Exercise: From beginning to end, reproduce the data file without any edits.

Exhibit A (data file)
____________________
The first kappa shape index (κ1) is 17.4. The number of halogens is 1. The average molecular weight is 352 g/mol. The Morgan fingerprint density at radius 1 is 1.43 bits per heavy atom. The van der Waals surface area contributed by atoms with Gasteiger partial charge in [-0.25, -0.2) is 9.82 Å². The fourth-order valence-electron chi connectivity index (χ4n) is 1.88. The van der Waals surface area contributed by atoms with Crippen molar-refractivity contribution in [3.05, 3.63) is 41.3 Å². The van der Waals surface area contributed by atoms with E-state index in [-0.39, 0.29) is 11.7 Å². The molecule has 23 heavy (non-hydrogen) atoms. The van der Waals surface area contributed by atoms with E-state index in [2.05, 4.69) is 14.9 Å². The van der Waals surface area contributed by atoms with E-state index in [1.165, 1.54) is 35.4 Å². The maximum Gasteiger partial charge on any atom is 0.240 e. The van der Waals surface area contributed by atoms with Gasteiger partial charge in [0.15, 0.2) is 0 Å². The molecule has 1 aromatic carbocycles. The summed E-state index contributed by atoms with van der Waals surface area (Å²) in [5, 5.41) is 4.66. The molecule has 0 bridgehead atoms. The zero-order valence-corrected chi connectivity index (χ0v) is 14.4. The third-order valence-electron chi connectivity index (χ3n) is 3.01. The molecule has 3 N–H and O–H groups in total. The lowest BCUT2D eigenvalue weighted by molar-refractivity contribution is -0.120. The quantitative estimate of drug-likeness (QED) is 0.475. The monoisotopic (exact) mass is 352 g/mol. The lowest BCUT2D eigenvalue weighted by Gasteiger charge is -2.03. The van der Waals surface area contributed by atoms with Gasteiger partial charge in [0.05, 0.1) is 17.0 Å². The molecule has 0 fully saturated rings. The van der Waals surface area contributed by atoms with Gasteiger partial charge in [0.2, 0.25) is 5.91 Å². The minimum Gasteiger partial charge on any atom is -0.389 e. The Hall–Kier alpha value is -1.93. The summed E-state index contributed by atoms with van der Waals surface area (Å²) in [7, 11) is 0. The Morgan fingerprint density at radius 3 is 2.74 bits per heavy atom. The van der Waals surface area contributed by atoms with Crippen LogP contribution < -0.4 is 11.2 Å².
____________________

The first kappa shape index (κ1) is 17.4. The number of halogens is 1. The average molecular weight is 352 g/mol. The Morgan fingerprint density at radius 1 is 1.43 bits per heavy atom. The van der Waals surface area contributed by atoms with Gasteiger partial charge in [-0.25, -0.2) is 9.82 Å². The fourth-order valence-electron chi connectivity index (χ4n) is 1.88. The van der Waals surface area contributed by atoms with Crippen molar-refractivity contribution in [3.05, 3.63) is 41.3 Å². The van der Waals surface area contributed by atoms with E-state index in [-0.39, 0.29) is 11.7 Å². The molecule has 23 heavy (non-hydrogen) atoms. The van der Waals surface area contributed by atoms with E-state index in [2.05, 4.69) is 14.9 Å². The van der Waals surface area contributed by atoms with E-state index in [1.165, 1.54) is 35.4 Å². The maximum Gasteiger partial charge on any atom is 0.240 e. The van der Waals surface area contributed by atoms with Gasteiger partial charge in [0.15, 0.2) is 0 Å². The molecule has 1 aromatic carbocycles. The summed E-state index contributed by atoms with van der Waals surface area (Å²) in [5, 5.41) is 4.66. The molecule has 0 bridgehead atoms. The zero-order valence-corrected chi connectivity index (χ0v) is 14.4. The third-order valence-electron chi connectivity index (χ3n) is 3.01. The molecule has 3 N–H and O–H groups in total. The lowest BCUT2D eigenvalue weighted by molar-refractivity contribution is -0.120. The quantitative estimate of drug-likeness (QED) is 0.475. The monoisotopic (exact) mass is 352 g/mol. The lowest BCUT2D eigenvalue weighted by Gasteiger charge is -2.03. The van der Waals surface area contributed by atoms with Gasteiger partial charge in [0.05, 0.1) is 17.0 Å². The molecule has 0 fully saturated rings. The van der Waals surface area contributed by atoms with Gasteiger partial charge in [0.2, 0.25) is 5.91 Å². The minimum Gasteiger partial charge on any atom is -0.389 e. The Hall–Kier alpha value is -1.93. The summed E-state index contributed by atoms with van der Waals surface area (Å²) in [7, 11) is 0. The Morgan fingerprint density at radius 3 is 2.74 bits per heavy atom. The van der Waals surface area contributed by atoms with Crippen LogP contribution < -0.4 is 11.2 Å².